Armed Forces (Special Powers) Act: An Overview

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The rise in huge pressure for the repeal of the Armed Forces (Special Powers) Act of 1958 (AFSPA) is gathering key boost up throughout the Northeast. Massive rallies are being held against the law in Nagaland. The Chief Minister and his Cabinet have backed the demand and Meghalaya’s Chief Minister has also joined in. In Assam, large rallies are being held by student organizations against the Act. The catastrophe that happened in Nagaland has shocked the nation’s conscience. The death of 14 civilians and a soldier, on the face of it, was essentially caused by gross intelligence failure. An egregious error in judgment has led to the killing of the innocent. The executive excess had a devastating effect, given the irrational immunity provided by the law. The behavior of the commando unit was instigated and abetted, at least indirectly, by the Armed Forces (Special Powers) Act (AFSPA), 1958, in which lawlessness became the law. Such incidents are a culmination of the impunity granted to the Army by the statute. It is unfortunate that the incident might adversely impact the country's progress in  the discourse with the armed rebels in the Northeast.

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What is AFSPA?

The AFSPA – like many other controversial laws – is of a colonial origin. The AFSPA was first enacted as an ordinance in the backdrop of the Quit India Movement launched by Mahatma Gandhi in 1942. A day after its launch on August 8, 1942, the movement became leaderless and turned violent in many places across the country. Leaders like Mahatma Gandhi, Jawaharlal Nehru, VB Patel and a host of others had been put behind the bars. Shaken by the massive scale of violence across the country, the then Viceroy Linlithgow promulgated the Armed Forces (Special Powers) Ordinance, 1942.

The Armed Forces (Special Powers) Act was enacted in 1958 by the parliament of India and grants extra-ordinary powers and immunity to the armed forces to bring back order in the disturbed areas. Some of these extraordinary powers include:

  • Fire upon anyone after giving a warning who is acting against law & order in the disturbed area.  Arrest anyone without a warrant.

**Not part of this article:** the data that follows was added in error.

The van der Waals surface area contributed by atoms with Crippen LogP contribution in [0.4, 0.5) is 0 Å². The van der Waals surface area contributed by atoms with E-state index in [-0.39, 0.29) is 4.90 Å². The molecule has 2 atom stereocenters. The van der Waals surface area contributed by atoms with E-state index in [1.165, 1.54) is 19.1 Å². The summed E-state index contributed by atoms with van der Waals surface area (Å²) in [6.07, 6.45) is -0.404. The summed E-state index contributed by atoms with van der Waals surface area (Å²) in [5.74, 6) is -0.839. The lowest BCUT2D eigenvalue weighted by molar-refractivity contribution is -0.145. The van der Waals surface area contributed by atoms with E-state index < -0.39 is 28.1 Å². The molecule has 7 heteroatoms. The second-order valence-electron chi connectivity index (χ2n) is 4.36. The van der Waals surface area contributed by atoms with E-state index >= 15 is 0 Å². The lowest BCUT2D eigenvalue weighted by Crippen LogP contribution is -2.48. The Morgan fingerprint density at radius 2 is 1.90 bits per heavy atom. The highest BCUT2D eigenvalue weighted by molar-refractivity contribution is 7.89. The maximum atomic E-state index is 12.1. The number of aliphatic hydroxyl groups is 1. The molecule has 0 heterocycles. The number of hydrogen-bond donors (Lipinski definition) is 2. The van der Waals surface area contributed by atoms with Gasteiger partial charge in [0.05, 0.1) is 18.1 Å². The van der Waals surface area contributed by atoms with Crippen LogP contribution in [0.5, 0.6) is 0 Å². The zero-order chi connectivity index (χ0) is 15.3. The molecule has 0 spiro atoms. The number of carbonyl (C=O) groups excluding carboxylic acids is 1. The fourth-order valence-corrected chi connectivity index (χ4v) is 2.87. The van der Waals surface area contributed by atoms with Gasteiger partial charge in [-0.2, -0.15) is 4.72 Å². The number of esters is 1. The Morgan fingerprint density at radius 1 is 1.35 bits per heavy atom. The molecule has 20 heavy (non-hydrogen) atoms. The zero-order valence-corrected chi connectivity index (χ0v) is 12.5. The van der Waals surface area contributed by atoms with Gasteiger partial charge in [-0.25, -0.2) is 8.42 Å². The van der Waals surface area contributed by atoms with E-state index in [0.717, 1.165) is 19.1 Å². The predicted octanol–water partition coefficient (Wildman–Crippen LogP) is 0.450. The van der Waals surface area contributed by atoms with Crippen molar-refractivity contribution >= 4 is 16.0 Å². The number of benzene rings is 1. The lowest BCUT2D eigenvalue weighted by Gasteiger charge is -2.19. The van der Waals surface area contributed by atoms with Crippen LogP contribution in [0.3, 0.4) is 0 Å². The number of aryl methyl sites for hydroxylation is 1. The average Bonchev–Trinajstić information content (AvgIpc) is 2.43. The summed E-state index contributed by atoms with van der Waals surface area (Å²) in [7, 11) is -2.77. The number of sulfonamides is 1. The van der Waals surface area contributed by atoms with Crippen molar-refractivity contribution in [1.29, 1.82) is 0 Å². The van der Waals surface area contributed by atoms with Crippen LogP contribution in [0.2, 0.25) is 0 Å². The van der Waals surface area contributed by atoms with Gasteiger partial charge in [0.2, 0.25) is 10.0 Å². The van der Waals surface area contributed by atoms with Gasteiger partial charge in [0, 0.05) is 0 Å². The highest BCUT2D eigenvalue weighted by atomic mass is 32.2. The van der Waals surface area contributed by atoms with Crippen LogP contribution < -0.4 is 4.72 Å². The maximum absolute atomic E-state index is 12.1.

• Stop and search any vehicle or vessel.

 Armed forces personnel have legal immunity for their actions.

Presently AFSPA is enforced in the 6 states of North East and J&K. Tripura recently decided to lift this act.

The key provision of AFSPA is the sweeping empowerment of individuals from the police and the military and the paramilitary forces to open fire “if he is of the opinion that it is necessary to do so for the maintenance of public order”. The forces could use force “even to the causing of death” and would be immune from prosecution for their actions except with the sanction of the Central government.

Second, they could destroy anything they thought was a hideout, a fortified position or shelter from which an attack could be made. And they could arrest and detain without a warrant anyone they wanted and could use force in effecting the arrest. What happens when you give armed men such freedom in a place that has been declared hostile by the State is not difficult to imagine.

In simple terms, AFSPA gives armed forces the power to maintain public order in “disturbed areas”. They have the authority to prohibit a gathering of five or more persons in an area, can use force or even open fire after giving due warning if they feel a person is in contravention of the law. If reasonable suspicion exists, the army can also arrest a person without a warrant; enter or search a premises without a warrant; and ban the possession of firearms. Any person arrested or taken into custody may be handed over to the officer in charge of the nearest police station along with a report detailing the circumstances that led to the arrest.

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The Indian Parliament has enacted three different acts under AFSPA for different regions

1.  Armed Forces Special Powers (Assam and Manipur) Act, 1958

Post-Independence AFSPA was first enacted to deal with the Naga insurgency in the Assam region.

In order to deal with the situation, the Assam government imposed the Assam Maintenance of Public Order (Autonomous District) Act in the Naga Hills in 1953 and intensified police action against the rebels. When the situation worsened, the state government of Assam deployed the Assam Rifles in the Naga Hills and enacted the Assam Disturbed Areas Act of 1955, thus providing a legal framework for the paramilitary forces and the state police forces to combat insurgency in the region. But the Assam Rifles and the state police forces could not contain the Naga rebellion and the rebel Naga Nationalist Council (NNC) set up a parallel government in 1956. To tackle this threat, The Armed Forces (Assam and Manipur) Special Powers Ordinance 1958 was promulgated by the President Dr. Rajendra Prasad on 22 May 1958. It was later replaced by the Armed Forces (Assam and Manipur) Special Powers Act of 1958. The Armed Forces (Assam and Manipur) Special Powers Act, 1958 empowered only the Governors of the States and the Administrators of the Union Territories to declare areas in the concerned State or the Union Territory as ‘disturbed’. The reason for conferring such power as per “Objects and Reasons'” included in the Bill was that “Keeping in view the duty of the Union under Article 355of the Indian Constitution, interalia, to protect every State against any internal disturbance, it is considered desirable that the Central government should also have the power to declare areas as ‘disturbed’, in order to enable its armed forces to exercise special powers”. It was later extended to all North-Eastern states.

2. The Armed Forces (Punjab and Chandigarh) Special Powers Act, 1983